Banning Sales of Dogs, Cats and Rabbits at Pets Stores: Does That Make Sense?


I support laws in Los Angeles, Phoenix, Chicago and over 40 other communities around America that prohibit sales of dogs and cats (and sometimes rabbits, too) in pet stores. The presumption is that most of the animals sold at pet shops come from puppy mills or other unscrupulous sources.

Below are statements presenting first the views of Patti Strand, president of the National Animal Interest Alliance, followed by my own take on this controversial issue. The mission of NAIA is to promote animal welfare, strengthen the human-animal bond, and safeguard the rights of responsible animal owners, enthusiasts and professionals through research, public information and sound public policy. According to Strand, the bans on pet store sales of dogs and cats don’t represent rational public policy.


Proposals around the country to ban the sale of commercially bred puppies in pet stores have great surface appeal, but they are profoundly misguided, fraught with unintended consequences and don’t work. History shows that banning anything the public wants produces underground markets, not solutions. Laws limiting consumer choice to rescue and shelter dogs will grow the burgeoning black market in dogs where animal abuse is rampant.

No decent person condones cruel or neglectful treatment of animals, and there’s no doubt that unacceptable commercial breeders and pet stores exist. But black sheep are present in all groups and professions and we don’t ban entire industries because of them. We regulate them.

The Chicago City Council, and (governing bodies in) other communities around the country, have pre-judged all pet stores and commercial breeders to be unscrupulous, and as a consequence passed laws requiring pet stores to obtain their pets exclusively from rescues and shelters. Apparently, legislators where these laws to prohibit pet store sales of dogs and cats have passed consider rescues and shelters to be as uniformly wholesome as they simultaneously view pet stores to be corrupt. Pet stores bad: Rescues good. It’s a simple formula with only one possible policy conclusion.

But the issue is much more complicated than the formula implies. The verifiable truth — despite considerable propaganda to the contrary — is that both groups include good and bad operators and both should be thoughtfully regulated.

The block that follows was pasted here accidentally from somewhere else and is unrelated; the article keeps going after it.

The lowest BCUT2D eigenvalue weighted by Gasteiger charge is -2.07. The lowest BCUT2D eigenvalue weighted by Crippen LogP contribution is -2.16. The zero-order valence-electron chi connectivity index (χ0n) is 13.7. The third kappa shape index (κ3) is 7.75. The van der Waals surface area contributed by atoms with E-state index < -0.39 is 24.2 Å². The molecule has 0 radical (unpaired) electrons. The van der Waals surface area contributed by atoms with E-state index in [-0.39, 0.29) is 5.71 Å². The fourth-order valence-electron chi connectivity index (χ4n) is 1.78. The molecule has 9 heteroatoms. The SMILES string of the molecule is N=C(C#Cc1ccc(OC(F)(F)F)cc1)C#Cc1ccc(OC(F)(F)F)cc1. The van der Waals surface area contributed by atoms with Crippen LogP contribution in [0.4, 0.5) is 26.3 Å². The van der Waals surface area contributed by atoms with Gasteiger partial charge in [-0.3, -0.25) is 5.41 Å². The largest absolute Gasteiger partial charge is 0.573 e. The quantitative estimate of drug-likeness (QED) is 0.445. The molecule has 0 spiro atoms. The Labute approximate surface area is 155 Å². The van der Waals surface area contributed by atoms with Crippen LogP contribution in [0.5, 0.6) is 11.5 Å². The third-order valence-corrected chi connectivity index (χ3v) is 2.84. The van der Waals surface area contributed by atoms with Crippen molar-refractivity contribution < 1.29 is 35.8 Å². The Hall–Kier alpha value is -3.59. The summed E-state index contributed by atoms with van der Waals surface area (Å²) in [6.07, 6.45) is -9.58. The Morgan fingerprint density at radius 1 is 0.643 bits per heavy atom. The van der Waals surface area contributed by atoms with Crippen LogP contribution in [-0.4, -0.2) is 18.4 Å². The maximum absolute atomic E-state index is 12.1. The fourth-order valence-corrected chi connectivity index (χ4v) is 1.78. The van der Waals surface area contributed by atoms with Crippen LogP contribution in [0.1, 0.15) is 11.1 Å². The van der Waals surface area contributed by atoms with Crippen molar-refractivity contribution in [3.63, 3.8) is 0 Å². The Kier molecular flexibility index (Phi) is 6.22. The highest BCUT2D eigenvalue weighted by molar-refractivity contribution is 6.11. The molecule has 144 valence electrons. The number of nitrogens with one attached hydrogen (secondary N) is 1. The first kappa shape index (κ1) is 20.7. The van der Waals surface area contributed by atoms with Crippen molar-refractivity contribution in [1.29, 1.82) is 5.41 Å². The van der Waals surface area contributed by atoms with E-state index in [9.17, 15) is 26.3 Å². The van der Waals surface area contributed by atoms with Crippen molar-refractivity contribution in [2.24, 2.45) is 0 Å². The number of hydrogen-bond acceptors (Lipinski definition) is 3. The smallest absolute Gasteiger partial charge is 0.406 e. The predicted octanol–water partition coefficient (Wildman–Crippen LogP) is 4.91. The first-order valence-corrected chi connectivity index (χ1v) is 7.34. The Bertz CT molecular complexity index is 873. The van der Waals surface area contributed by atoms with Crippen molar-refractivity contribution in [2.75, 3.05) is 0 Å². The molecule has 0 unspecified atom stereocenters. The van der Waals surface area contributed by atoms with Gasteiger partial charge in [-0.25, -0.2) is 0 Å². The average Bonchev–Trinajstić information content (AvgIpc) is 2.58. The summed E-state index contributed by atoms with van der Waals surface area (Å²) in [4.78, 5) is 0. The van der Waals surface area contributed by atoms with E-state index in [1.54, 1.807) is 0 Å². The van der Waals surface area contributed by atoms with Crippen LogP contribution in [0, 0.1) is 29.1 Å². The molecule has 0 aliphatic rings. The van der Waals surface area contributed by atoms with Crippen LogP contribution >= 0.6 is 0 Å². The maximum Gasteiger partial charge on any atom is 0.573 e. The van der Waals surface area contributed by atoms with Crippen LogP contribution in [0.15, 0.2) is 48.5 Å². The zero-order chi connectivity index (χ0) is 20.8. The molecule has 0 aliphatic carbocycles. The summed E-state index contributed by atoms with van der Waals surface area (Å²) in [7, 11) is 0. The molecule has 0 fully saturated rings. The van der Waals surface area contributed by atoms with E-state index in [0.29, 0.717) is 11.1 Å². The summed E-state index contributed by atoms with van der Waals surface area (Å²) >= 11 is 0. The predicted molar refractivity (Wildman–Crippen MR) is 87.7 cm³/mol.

Instead of a well-researched policy designed to improve animal well-being and help consumers distinguish good pet sources from bad and decrease pet shelter euthanasia, the measures around the country — which are labeled consumer protection — require stores to swap their purpose-bred dogs obtained from regulated breeders for random-bred dogs of unknown origin, temperament and health, from an unregulated chain of supply.

Significantly, infectious diseases and parasites are commonly found in this unregulated marketplace, and zoonotic diseases (which people and pets may share), including rabies, have recently surfaced in the unregulated dog rescue channel.

At the National Animal Interest Alliance, we support all people who work to improve animal treatment and care, and we support reasonable laws to accomplish that goal. But successful laws focus on solving problems, not scapegoating easy targets.


The only difference between the situation in 2014 and say, 20 years ago, is that today there are far fewer independent pet stores which sell commercially-bred dogs, cats, or rabbits. The old time Ma and Pa pet shop owners have mostly retired, while today’s new generation of independent pet store owners feel it’s ethically wrong to sell these animals. Not to mention, as one pet store owner told me: “Even if I felt it was morally justified, the economics don’t pay off.”

Today, most pet stores that sell commercially-raised animals are chain-like operators, such as Petland stores, with big bucks behind them to oppose the legislative bans. I maintain that if polled, the overwhelming majority of pet store owners actually agree with me, as clearly the general public does.

I suppose I could argue back and forth about the percentage of dogs sold at pet stores which come from puppy mills. Let’s say that number is as low as 10 percent (and, of course, it’s many times that), isn’t that enough to say “stop”?

For decades, I’ve heard pet industry officials say, “We’ll regulate ourselves.” Naturally, they don’t want to be legislated, but sadly, they’ve been unwilling or unable to regulate themselves.

As for the black market for animals surfacing online, that’s already going on. Last fall, changes in the federal Animal Welfare Act mandated restrictions on selling animals online. So, it’s not as easy as it once was, and there will almost certainly be future restrictions. At least when potential pet buyers go online, they do so with forethought, while most dogs, cats, or rabbits sold at pet stores are often impulse buys.

It’s hard to resist that puppy in the window. We’ve bred dogs for thousands of years with Neotony tendencies: big round eyes, large foreheads and other appealing characteristics, which aren’t too different from those of human babies. And just as with human babies, we’re hard-wired to respond with a surge of hormones like oxytocin, which make us feel warm and fuzzy when we see a puppy.

Besides, you don’t avoid creating laws because there may be ways around them. We have speed laws for drivers, though people can buy devices to determine if there are police nearby.

Responsible breeders selling a pet, or an animal shelter or rescue agency adopting out an animal should make inquiries about the perspective buyer or adopter; if they don’t, it’s a red flag. (And I agree that not all rescue groups are legit). Still, a pet store will only ask one question: “Will that be cash or credit?”

©Steve Dale PetWorld, LLC; Tribune Content Agency